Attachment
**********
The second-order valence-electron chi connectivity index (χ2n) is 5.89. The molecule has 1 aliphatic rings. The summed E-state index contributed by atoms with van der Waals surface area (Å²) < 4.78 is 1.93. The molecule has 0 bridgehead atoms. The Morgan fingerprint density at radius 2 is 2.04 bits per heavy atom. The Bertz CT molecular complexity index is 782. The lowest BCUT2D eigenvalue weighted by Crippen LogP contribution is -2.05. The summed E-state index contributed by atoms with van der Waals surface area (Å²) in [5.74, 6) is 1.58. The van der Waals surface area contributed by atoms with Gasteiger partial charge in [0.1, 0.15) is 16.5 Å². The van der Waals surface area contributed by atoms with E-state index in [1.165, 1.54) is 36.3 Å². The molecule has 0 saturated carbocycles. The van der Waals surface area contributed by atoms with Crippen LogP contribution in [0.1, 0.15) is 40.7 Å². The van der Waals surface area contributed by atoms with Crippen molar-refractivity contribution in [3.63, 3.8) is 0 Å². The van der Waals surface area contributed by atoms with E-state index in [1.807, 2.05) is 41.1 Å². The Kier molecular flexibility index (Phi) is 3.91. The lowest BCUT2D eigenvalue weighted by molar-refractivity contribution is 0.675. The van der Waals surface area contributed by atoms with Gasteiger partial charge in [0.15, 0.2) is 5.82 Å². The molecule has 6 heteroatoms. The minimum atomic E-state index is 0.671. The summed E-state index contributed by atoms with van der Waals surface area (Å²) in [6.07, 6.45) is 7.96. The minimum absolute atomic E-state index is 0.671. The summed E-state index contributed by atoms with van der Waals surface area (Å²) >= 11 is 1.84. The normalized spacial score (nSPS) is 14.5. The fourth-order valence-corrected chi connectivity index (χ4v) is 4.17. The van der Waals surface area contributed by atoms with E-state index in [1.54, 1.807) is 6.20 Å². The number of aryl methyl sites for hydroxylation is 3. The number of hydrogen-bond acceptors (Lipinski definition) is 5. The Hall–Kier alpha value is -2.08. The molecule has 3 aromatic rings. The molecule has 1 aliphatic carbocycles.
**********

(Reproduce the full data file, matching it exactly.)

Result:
The second-order valence-electron chi connectivity index (χ2n) is 5.89. The molecule has 1 aliphatic rings. The summed E-state index contributed by atoms with van der Waals surface area (Å²) < 4.78 is 1.93. The molecule has 0 bridgehead atoms. The Morgan fingerprint density at radius 2 is 2.04 bits per heavy atom. The Bertz CT molecular complexity index is 782. The lowest BCUT2D eigenvalue weighted by Crippen LogP contribution is -2.05. The summed E-state index contributed by atoms with van der Waals surface area (Å²) in [5.74, 6) is 1.58. The van der Waals surface area contributed by atoms with Gasteiger partial charge in [0.1, 0.15) is 16.5 Å². The van der Waals surface area contributed by atoms with E-state index in [1.165, 1.54) is 36.3 Å². The molecule has 0 saturated carbocycles. The van der Waals surface area contributed by atoms with Crippen LogP contribution in [0.1, 0.15) is 40.7 Å². The van der Waals surface area contributed by atoms with Crippen molar-refractivity contribution in [3.63, 3.8) is 0 Å². The van der Waals surface area contributed by atoms with E-state index in [1.807, 2.05) is 41.1 Å². The Kier molecular flexibility index (Phi) is 3.91. The lowest BCUT2D eigenvalue weighted by molar-refractivity contribution is 0.675. The van der Waals surface area contributed by atoms with Gasteiger partial charge in [0.15, 0.2) is 5.82 Å². The molecule has 6 heteroatoms. The minimum atomic E-state index is 0.671. The summed E-state index contributed by atoms with van der Waals surface area (Å²) in [6.07, 6.45) is 7.96. The minimum absolute atomic E-state index is 0.671. The summed E-state index contributed by atoms with van der Waals surface area (Å²) >= 11 is 1.84. The normalized spacial score (nSPS) is 14.5. The fourth-order valence-corrected chi connectivity index (χ4v) is 4.17. The van der Waals surface area contributed by atoms with E-state index in [1.54, 1.807) is 6.20 Å². The number of aryl methyl sites for hydroxylation is 3. The number of hydrogen-bond acceptors (Lipinski definition) is 5. The Hall–Kier alpha value is -2.08. The molecule has 3 aromatic rings. The molecule has 1 aliphatic carbocycles.